Spokesman: I'm not… I don't… I think we're… I'm not going to go that far at this point. As I said, the resolution has just passed. We're focussing on using those people who are in Aleppo. If more need to be brought in, we have people who are available to go on short notice from Damascus. Yeah?
Question: Yeah, just a little more follow‑up. So you said there are 100, plus or minus, people working for the UN on the ground in Aleppo. Are those mostly Syrian nationals?
Question: Okay. So… so someone in OCHA (Office for the Coordination of Humanitarian Affairs) is doing the negotiations with…
Spokesman: We have people on the ground, working obviously on the security arrangements. There are a lot of people with guns, to say the least, in the area. And we just want to make sure there is as much de-conflicting as possible to allow the UN staff to do their work safely.
Question: So… so who do you… who does the UN talk with to… to ensure de-confliction?
Spokesman: We talk to… those discussions are had on the ground, and they talk to the people they need to… they feel… my colleagues feel they need to speak with.
Question: About how many negotiating…?
Spokesman: I'm not… I… it's… obviously, I think it's a complicated situation with various armed groups. Obviously, the Government remains our primary interlocutor for everything that happens in Syria. But, as you could imagine, it's a rather complicated situation. Mr. Lee and then…
Spokesman: Just two seconds, and I'll come back right back to you. Go ahead.
Question: Sure. Follow‑up on Syria and a question on South Sudan. On Syria, the… the reported burning of buses that were to evacuate injured out of Al Foah and Kefraya, I wanted to know, how many buses does the UN think were burned? We heard… we… it's been reported to be five. We heard 25 at the stakeout. I saw that Jan Egeland tweeted that a driver had been killed. Some people said that didn't happen. What is the UN's understanding of what occurred?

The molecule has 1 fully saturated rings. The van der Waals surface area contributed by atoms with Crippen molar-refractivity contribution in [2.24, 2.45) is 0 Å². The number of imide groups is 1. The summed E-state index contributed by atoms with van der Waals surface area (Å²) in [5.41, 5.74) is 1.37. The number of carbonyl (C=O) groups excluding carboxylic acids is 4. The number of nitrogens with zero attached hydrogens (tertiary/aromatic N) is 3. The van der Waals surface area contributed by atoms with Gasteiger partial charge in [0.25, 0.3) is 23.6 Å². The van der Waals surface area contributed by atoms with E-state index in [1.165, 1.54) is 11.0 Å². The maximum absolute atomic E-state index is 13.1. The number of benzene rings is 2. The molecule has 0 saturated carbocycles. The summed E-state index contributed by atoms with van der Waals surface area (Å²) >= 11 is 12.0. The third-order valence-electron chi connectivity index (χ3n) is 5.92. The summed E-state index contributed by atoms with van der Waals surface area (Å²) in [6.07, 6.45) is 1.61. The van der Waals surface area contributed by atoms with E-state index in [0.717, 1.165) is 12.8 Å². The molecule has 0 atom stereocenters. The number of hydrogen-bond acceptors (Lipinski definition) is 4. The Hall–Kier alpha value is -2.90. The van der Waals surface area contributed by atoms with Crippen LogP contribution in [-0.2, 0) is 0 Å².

Spokesman: I don't have any updates to share with you on the issues regarding the buses.
Question: Okay. On South Sudan, I wanted to know, on Thursday, The Washington Post published a report based on the small arms survey report that UNMISS (United Nations Mission in South Sudan) gave hundreds of automatic weapons to a SPLM (Sudan People’s Liberation Movement)‑in Opposition commander named James Koang, who, in turn, killed civilians with them. And I'm wondering, since it's pretty outrageous, what is UNMISS' under… explanation for having turned these weapons over? And even if they say they were under duress, what was their responsibility once they gave these weapons to the civilians that were killed with them and also to… did they ever inform the Security Council? And what do they do to protect civilians from their weapons they gave to a warlord?
Spokesman: I don't have anything to share with you on that.
Question: I heard that UNMISS has an answer.
Spokesman: I… they may. I don't have anything for you on that right now. Yes, Carole?
Question: Just again on Aleppo, would it be too optimistic to expect something to happen in the next 24 hours, in terms of anything?
Spokesman: You know, I think it's… it would be dangerous for me to kind of predict anything. I think our colleagues who are on the ground are trying to make this work. We need to give them time to make that happen. Oleg?
Question: Yeah. Staying on the same topic, correct me if I'm wrong, but the staff you have in Aleppo right now are the humanitarian personnel. Right? So will there be any additional training for them to work in the active war zone, basically…
Spokesman: They're already working in an active war zone.